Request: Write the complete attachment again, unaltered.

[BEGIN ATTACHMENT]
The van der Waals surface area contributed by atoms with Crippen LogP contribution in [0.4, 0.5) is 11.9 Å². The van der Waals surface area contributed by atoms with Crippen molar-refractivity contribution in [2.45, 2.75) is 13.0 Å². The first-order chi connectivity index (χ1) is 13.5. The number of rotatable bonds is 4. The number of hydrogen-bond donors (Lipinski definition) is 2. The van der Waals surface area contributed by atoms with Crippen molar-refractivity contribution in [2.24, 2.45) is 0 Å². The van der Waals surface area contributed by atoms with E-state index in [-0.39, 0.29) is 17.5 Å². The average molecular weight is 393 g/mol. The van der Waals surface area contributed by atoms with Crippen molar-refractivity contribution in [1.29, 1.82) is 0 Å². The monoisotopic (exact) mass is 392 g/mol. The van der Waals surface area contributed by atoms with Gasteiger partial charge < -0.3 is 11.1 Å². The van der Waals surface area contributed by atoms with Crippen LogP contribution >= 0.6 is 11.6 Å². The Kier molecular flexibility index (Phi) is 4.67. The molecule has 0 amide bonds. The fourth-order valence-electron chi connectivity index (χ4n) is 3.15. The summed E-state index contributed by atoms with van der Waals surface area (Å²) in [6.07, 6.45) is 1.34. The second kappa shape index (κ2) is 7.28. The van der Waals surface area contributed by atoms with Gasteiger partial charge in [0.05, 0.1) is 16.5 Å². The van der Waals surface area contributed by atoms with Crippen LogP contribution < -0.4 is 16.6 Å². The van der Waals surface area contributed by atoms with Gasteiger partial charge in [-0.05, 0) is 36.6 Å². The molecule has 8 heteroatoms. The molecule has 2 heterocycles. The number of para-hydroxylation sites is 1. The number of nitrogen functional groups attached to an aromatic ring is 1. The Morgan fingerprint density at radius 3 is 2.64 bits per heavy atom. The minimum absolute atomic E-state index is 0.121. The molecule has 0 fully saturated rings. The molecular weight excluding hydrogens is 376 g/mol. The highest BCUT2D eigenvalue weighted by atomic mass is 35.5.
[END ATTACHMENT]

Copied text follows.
The van der Waals surface area contributed by atoms with Crippen LogP contribution in [0.4, 0.5) is 11.9 Å². The van der Waals surface area contributed by atoms with Crippen molar-refractivity contribution in [2.45, 2.75) is 13.0 Å². The first-order chi connectivity index (χ1) is 13.5. The number of rotatable bonds is 4. The number of hydrogen-bond donors (Lipinski definition) is 2. The van der Waals surface area contributed by atoms with Crippen molar-refractivity contribution in [2.24, 2.45) is 0 Å². The van der Waals surface area contributed by atoms with E-state index in [-0.39, 0.29) is 17.5 Å². The average molecular weight is 393 g/mol. The van der Waals surface area contributed by atoms with Crippen molar-refractivity contribution in [1.29, 1.82) is 0 Å². The monoisotopic (exact) mass is 392 g/mol. The van der Waals surface area contributed by atoms with Gasteiger partial charge < -0.3 is 11.1 Å². The van der Waals surface area contributed by atoms with Crippen LogP contribution >= 0.6 is 11.6 Å². The Kier molecular flexibility index (Phi) is 4.67. The molecule has 0 amide bonds. The fourth-order valence-electron chi connectivity index (χ4n) is 3.15. The summed E-state index contributed by atoms with van der Waals surface area (Å²) in [6.07, 6.45) is 1.34. The second kappa shape index (κ2) is 7.28. The van der Waals surface area contributed by atoms with Gasteiger partial charge in [0.05, 0.1) is 16.5 Å². The van der Waals surface area contributed by atoms with Crippen LogP contribution < -0.4 is 16.6 Å². The van der Waals surface area contributed by atoms with Gasteiger partial charge in [-0.05, 0) is 36.6 Å². The molecule has 8 heteroatoms. The molecule has 2 heterocycles. The number of para-hydroxylation sites is 1. The number of nitrogen functional groups attached to an aromatic ring is 1. The Morgan fingerprint density at radius 3 is 2.64 bits per heavy atom. The minimum absolute atomic E-state index is 0.121. The molecule has 0 fully saturated rings. The molecular weight excluding hydrogens is 376 g/mol. The highest BCUT2D eigenvalue weighted by atomic mass is 35.5.